morning of 27 May Admiral Tovey manoeuvred his
squadron so that it would approach the Bismarck
from the west and have the target silhouetted by
the morning light. The battleships, King George
V and Rodney, sailed in line abreast about 550
meter (600 yards) apart toward the last reported
position of the enemy. The Bismarck, steering on
a meandering course at 7 knots, finally came into
view to the south-east at about 0843 and at a range
of about 23,000 meters (25,000 yards). As soon
as the enemy was sighted, the Rodney peeled off
to port and headed on a more easterly course to
engage the Bismarck separately as prearranged.
At 0847, the final battle began as the Rodney
opened fire against the Bismarck. King George
V opened fire at 0848. The distance was about
20,000 meters (22,000 yards).
At 0849, the Bismarck opened fire against
At 0854, the heavy cruiser Norfolk opened
fire against the Bismarck.
At 0902, the Bismarck was hit for the first
At 0904, the heavy cruiser Dorsetshire
At 0908, the forward range finder and turrets
A (Anton) and B (Bruno) were put out of action.
Therefore, on board the Bismarck, the fire
control was shifted to the after command
post, until this station was also put out
of action at about 0913.
At 0913, the Bismarck's after command post
went out of action.
At 0931, the Bismarck fired her last salvo.
At 0912 - 1016, the Bismarck received multiple
hits at point blank range between 2,500 (2,700
yards) and 4,000 meters (4,400 yards), but
was still afloat.
By 0920, the range had come down to 14,000
meter (15,000 yards) for the King George
V and 9,000 meter (10,000 yards) for the
At 0921, turret D (Dora) was put out of
action after one of its own shells exploded
inside the right barrel.
At 0927, turret A (Anton) and B (Bruno)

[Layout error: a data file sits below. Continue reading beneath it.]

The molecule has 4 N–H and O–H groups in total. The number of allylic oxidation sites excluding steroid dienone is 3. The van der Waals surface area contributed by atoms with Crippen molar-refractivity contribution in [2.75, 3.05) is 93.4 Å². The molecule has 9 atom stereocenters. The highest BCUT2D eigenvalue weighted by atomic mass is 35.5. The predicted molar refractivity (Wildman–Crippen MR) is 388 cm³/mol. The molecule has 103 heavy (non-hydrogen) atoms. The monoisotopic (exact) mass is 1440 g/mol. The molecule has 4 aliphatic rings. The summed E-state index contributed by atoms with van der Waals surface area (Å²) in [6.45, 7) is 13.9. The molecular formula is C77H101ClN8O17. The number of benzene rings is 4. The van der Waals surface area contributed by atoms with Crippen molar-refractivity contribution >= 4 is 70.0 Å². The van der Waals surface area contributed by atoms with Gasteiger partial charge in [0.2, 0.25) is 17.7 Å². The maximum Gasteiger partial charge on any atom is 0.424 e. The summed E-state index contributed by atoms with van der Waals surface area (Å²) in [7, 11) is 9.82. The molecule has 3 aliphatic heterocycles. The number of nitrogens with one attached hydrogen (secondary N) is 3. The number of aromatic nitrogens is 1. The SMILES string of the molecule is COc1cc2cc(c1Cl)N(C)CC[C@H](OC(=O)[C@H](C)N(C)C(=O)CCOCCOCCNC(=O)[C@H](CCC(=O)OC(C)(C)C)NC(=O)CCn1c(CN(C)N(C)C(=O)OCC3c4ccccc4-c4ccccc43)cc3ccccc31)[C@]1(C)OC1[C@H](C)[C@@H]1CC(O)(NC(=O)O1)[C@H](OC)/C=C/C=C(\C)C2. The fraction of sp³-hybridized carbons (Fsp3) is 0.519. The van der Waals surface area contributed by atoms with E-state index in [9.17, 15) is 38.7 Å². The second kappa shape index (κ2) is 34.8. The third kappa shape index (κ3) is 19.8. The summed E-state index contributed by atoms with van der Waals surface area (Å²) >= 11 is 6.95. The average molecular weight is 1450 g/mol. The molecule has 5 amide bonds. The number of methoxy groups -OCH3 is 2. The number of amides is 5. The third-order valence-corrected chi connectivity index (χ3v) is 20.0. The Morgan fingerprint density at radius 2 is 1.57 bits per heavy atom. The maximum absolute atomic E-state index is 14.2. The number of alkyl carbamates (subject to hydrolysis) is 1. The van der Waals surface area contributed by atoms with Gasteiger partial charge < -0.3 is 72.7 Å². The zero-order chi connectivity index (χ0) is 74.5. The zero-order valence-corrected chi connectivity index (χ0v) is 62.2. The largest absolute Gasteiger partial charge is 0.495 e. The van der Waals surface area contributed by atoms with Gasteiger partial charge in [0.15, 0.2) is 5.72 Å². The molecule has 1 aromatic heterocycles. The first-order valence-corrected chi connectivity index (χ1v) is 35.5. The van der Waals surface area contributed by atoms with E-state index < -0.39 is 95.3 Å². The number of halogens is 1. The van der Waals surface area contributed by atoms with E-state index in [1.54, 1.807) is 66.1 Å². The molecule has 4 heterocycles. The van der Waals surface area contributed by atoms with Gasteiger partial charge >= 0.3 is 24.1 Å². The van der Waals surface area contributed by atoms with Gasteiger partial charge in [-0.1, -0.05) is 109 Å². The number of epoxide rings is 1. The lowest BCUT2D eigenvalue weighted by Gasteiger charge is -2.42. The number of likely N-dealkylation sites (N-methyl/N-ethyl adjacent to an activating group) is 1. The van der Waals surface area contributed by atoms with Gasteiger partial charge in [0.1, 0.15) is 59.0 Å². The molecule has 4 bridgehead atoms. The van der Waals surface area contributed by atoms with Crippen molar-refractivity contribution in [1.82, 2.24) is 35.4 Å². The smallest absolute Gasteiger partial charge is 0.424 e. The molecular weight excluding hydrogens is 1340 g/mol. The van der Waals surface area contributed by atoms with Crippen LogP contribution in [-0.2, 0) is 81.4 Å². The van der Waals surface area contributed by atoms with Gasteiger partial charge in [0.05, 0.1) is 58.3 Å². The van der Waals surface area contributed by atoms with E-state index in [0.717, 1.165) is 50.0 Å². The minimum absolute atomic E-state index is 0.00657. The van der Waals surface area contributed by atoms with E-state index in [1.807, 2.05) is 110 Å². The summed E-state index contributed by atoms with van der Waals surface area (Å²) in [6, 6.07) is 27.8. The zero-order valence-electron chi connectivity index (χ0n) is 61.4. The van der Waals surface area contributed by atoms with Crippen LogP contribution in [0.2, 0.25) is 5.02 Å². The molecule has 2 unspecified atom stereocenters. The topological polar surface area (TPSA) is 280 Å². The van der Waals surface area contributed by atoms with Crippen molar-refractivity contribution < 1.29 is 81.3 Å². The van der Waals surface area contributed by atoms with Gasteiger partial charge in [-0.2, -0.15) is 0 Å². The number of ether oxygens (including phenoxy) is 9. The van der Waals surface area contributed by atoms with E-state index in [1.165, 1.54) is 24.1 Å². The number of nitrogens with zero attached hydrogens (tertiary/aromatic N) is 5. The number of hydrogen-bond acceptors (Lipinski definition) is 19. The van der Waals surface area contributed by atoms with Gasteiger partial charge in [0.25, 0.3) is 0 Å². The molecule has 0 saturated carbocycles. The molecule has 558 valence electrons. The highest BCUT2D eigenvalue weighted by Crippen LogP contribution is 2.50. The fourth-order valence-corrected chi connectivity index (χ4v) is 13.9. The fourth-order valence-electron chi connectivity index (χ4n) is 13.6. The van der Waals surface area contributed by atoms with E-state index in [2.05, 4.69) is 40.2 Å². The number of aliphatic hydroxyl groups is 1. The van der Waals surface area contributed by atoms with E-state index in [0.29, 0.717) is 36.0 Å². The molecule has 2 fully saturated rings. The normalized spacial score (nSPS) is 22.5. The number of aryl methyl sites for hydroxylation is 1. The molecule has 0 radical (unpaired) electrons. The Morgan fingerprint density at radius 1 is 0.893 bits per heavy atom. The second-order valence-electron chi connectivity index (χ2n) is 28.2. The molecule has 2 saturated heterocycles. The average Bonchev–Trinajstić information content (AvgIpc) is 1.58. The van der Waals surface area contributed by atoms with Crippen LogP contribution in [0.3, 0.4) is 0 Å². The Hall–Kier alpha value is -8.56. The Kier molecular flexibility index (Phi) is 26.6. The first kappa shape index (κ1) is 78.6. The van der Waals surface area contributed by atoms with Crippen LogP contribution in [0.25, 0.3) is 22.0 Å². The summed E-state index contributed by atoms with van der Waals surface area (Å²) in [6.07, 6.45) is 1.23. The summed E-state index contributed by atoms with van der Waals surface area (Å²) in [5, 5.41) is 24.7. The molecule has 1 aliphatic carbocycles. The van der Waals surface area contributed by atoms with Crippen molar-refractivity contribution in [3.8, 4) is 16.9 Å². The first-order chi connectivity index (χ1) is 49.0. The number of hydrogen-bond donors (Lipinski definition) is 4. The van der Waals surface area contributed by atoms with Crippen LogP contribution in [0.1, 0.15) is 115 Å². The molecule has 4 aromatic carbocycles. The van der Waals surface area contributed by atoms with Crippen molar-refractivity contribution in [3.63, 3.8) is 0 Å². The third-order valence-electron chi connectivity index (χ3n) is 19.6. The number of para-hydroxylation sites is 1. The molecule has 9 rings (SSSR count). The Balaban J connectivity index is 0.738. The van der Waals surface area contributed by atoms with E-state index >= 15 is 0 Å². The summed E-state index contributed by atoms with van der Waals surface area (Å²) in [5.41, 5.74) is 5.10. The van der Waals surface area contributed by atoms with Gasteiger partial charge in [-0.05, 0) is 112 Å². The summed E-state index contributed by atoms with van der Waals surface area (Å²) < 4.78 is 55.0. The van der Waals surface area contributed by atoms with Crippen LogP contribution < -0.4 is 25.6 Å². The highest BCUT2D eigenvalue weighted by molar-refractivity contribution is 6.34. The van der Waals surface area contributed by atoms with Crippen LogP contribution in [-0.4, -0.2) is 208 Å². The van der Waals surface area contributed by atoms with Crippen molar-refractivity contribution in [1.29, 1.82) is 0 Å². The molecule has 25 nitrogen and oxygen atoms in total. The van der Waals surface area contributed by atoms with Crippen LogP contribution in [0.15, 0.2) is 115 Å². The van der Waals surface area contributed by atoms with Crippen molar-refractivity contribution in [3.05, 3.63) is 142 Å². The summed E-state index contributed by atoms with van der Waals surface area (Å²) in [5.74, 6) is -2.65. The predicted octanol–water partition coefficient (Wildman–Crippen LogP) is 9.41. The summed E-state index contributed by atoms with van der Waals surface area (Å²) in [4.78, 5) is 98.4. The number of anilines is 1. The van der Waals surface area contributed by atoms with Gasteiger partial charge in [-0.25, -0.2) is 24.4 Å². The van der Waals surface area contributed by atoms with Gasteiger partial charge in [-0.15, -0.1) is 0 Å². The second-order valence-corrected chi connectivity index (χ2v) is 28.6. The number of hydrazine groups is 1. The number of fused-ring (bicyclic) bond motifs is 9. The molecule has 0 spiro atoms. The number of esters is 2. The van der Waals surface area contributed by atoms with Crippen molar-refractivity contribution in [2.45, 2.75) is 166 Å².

surprisingly fired one last salvo.
At 0931 turret C (Caesar) fired its last
By 0940, the Rodney was firing point-blank
at a range of 3,600 meter (4000 yards). The
Norfolk and Dorsetshire also closed in, while
the King George V continued to pound the
enemy from a range of 11,000 meter (12,000
yards). Tovey was anxious to settle the issue
as soon as possible so that his ships could
disengage before their fuel situation became
Soon all weapons was silent on Bismarck
but she was still flying her ensign and showed
no signs of capitulation.
(to the right) after her 180° turn
to keep clear of King George V's field
of fire. Bismarck is to the left of the
of the last photographs of the Bismarck,
taken from the Dorsetshire.
With the Bismarck still defiantly flying
her ensign, the British had no alternative
but to continue to fire on the ship until
the Germans capitulated or the Bismarck was
sunk, Both British battleships were running
critically low on fuel and would soon have
to break off the action. Seeing that gunnery
would not be able to deliver the knockout
blow that would send the Bismarck to the
bottom, Tovey ordered the battleships (Rodney
and King George V) to cease fire and return
to base. The destroyers Mashona and Tartar
had already turned back due to their being
low on fuel. Captain Vian's destroyers were
not only low on fuel but also out of torpedoes,
so there was no point in their remaining.
The Norfolk had just fired its last remaining
torpedoes at the Bismarck and turned to depart,
leaving only the Dorsetshire on the scene
with any torpedoes. The Dorsetshire was therefore
ordered to finish off the Bismarck.
As soon as all the weapons were silenced,
Bismarck's commander, Captain Ernst Lindemann,
gave the order to open the valves to the
sea and to set scuttling charges to sink
the ship. Once the charges had been set,
the order was given to abandon ship.
At about 1000, demolition charges exploded
in the turbine room on Bismarck.
At 1020, the Bismarck was hit on the starboard
side by two torpedoes fired by Dorsetshire.
At 1036, the Bismarck was hit on the port
side by a third torpedo fired by Dorsetshire.
At 1039, the Bismarck sinks at 48º 10'
north, 16º 12' west bringing to an end
a short but highly eventful career, marked
by initial victory and then ultimate defeat.
The battle had lasted almost two hours (0847
- 1039) before the Bismarck finally had to
huge Normandy dry dock at the French
port of St Nazaire (which had been built
for the great French liner Normandie)
which Bismarck headed for, after the
battle of the Denmark Strait. But the
Bismarck failed in her attempt to reach